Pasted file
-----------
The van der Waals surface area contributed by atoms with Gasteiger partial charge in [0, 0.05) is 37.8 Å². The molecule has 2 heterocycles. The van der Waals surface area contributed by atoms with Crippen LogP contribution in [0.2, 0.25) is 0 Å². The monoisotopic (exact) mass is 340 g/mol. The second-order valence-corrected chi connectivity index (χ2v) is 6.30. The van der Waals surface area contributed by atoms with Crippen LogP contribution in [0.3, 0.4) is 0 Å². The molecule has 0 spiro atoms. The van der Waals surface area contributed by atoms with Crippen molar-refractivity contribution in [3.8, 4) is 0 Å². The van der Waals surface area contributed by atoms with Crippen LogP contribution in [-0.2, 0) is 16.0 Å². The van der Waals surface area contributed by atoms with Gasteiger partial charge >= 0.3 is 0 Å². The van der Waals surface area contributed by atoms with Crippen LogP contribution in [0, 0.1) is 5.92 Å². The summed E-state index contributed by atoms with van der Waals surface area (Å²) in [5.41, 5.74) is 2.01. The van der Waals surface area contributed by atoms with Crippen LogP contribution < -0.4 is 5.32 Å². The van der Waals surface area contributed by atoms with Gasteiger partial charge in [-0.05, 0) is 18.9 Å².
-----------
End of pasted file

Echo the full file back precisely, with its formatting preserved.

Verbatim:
The van der Waals surface area contributed by atoms with Gasteiger partial charge in [0, 0.05) is 37.8 Å². The molecule has 2 heterocycles. The van der Waals surface area contributed by atoms with Crippen LogP contribution in [0.2, 0.25) is 0 Å². The monoisotopic (exact) mass is 340 g/mol. The second-order valence-corrected chi connectivity index (χ2v) is 6.30. The van der Waals surface area contributed by atoms with Crippen LogP contribution in [0.3, 0.4) is 0 Å². The molecule has 0 spiro atoms. The van der Waals surface area contributed by atoms with Crippen molar-refractivity contribution in [3.8, 4) is 0 Å². The van der Waals surface area contributed by atoms with Crippen LogP contribution in [-0.2, 0) is 16.0 Å². The van der Waals surface area contributed by atoms with Gasteiger partial charge >= 0.3 is 0 Å². The van der Waals surface area contributed by atoms with Crippen LogP contribution in [0, 0.1) is 5.92 Å². The summed E-state index contributed by atoms with van der Waals surface area (Å²) in [5.41, 5.74) is 2.01. The van der Waals surface area contributed by atoms with Crippen LogP contribution < -0.4 is 5.32 Å². The van der Waals surface area contributed by atoms with Gasteiger partial charge in [-0.05, 0) is 18.9 Å².